Beyond her nursing career, Monture was a passionate advocate for Indigenous rights and health care, working tirelessly to improve conditions for Indigenous communities in Canada. Her achievements not only paved the way for future generations of Indigenous healthcare professionals but also marked significant strides in the fight for Indigenous rights and recognition in Canada.

Laura Secord (1775 – 1868) – Niagara Falls, Ontario

Laura Secord is celebrated as a Canadian heroine of the War of 1812 for a remarkable act of bravery and determination. While born in Massachusetts, she moved with her father to the Niagara region after her mother died.  In June 1813, she overheard plans of an impending American attack on the British forces stationed at Beaver Dams (near Thorold, Ontario). Secord took a perilous journey of approximately 32 kilometers through difficult terrain to warn the British and their Indigenous allies. That warning was crucial for a British and Indigenous forces' victory at the Battle of Beaver Dams.

Laura Secord’s legacy was kept alive and memorialized in the sweetest way in 1913 when Frank P. O’Connor opened a small candy store in Toronto where he sold hand-made chocolates. He named his store after her, the symbol of courage, devotion, and loyalty.

Dr. Emily Stowe (1831-1903) – Norwich, Ontario

Known for being the first female public-school principal in Ontario and the first female physician in Canada, Dr. Emily Stowe was born in Southwestern, Ontario in Norwich Township, Oxford County. Initially an educator, she was hired as principal of a Brantford, Ontario public school where she remained until she got married.

Unable to study medicine in Canada, Emily Stowe earned her degree in the United States in 1867. The same year, she returned to Canada and opened a medical practice in Toronto, Ontario on Richmond Street that specialized in treating women and children.

Fun fact, 2 public elementary schools are named after her, in her hometown of Norwich Township (1 Jerdon St, Norwich, ON N0J 1P0) as well as in Courtice, Ontario (71 Sandringham Dr, Courtice, ON L1E 1Y9). Her legacy lives on as she was inducted into the Canadian Medical Hall of Fame in 2019.

Rose Wolfe (1928–2016) – Toronto, Ontario

Rose Wolfe was a distinguished Canadian woman from Toronto, Ontario, celebrated for her extensive service in both the community and the field of education. She served as the Chancellor of the University of Toronto from 1991 to 1997, where she was known for her passionate advocacy for students and her efforts to make higher education more accessible to diverse populations.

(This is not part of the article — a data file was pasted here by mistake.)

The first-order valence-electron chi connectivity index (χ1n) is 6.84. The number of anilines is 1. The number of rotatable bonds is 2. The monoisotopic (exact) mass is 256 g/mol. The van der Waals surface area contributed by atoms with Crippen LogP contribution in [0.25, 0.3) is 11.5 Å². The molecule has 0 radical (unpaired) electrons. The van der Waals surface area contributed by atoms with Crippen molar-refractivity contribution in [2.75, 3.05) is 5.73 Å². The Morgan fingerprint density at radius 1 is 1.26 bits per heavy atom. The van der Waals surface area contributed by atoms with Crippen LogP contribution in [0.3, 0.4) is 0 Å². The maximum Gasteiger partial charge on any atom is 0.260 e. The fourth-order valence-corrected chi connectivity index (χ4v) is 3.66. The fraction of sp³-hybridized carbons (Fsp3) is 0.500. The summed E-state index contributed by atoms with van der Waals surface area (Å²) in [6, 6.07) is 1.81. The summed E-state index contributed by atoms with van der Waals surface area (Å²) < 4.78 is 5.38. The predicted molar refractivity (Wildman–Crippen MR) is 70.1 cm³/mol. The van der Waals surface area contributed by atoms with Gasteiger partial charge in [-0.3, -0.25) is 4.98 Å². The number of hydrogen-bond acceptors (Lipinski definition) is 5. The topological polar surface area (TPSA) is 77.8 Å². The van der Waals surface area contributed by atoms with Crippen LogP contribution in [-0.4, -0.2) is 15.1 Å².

Beyond her contributions to academia, Wolfe was actively involved in numerous community organizations, including her work with various charities and Mount Sinai Hospital in Toronto (600 University Ave, Toronto, ON M5G 1X5). Her dedication to public service and community welfare earned her several honors, including the Order of Canada. Rose Wolfe's legacy is marked by her profound impact on the University of Toronto, her tireless work in the community, and her lifelong commitment to advocating for the marginalized and promoting education as a force for good.

These seven women’s contributions across various fields have not only shaped the province's history but also continue to inspire future generations to pursue justice, innovation, and equality. As we celebrate Women's History Month, let us remember to seek out and honour the stories of women of both Ontario and Canada, both known and unknown, who have shaped our world.

Find and Celebrate More Local Heroines for Women’s History Month

Teachers and students in Ontario interested in uncovering the stories of local heroines can start the journey right in their communities. Local libraries and archives are treasure troves of information, housing collections of newspapers, personal letters, and diaries that can provide insights into the lives of remarkable women. City websites are another great resource with information on events. The City of Thunder Bay is a great example with their Women's History Month Exhibit and related Art Bus. You can also check out these women we recognized previously for International Women’s Day for more reading!

Engaging with local historical societies can also offer guidance and access to resources specifically related to women's contributions in the area. Additionally, online databases and digital platforms dedicated to Canadian history can be invaluable tools for research, offering a wider lens through which to view the contributions of women to Ontario's rich history. 

Did you find an amazing local heroine you want to share? Let us know!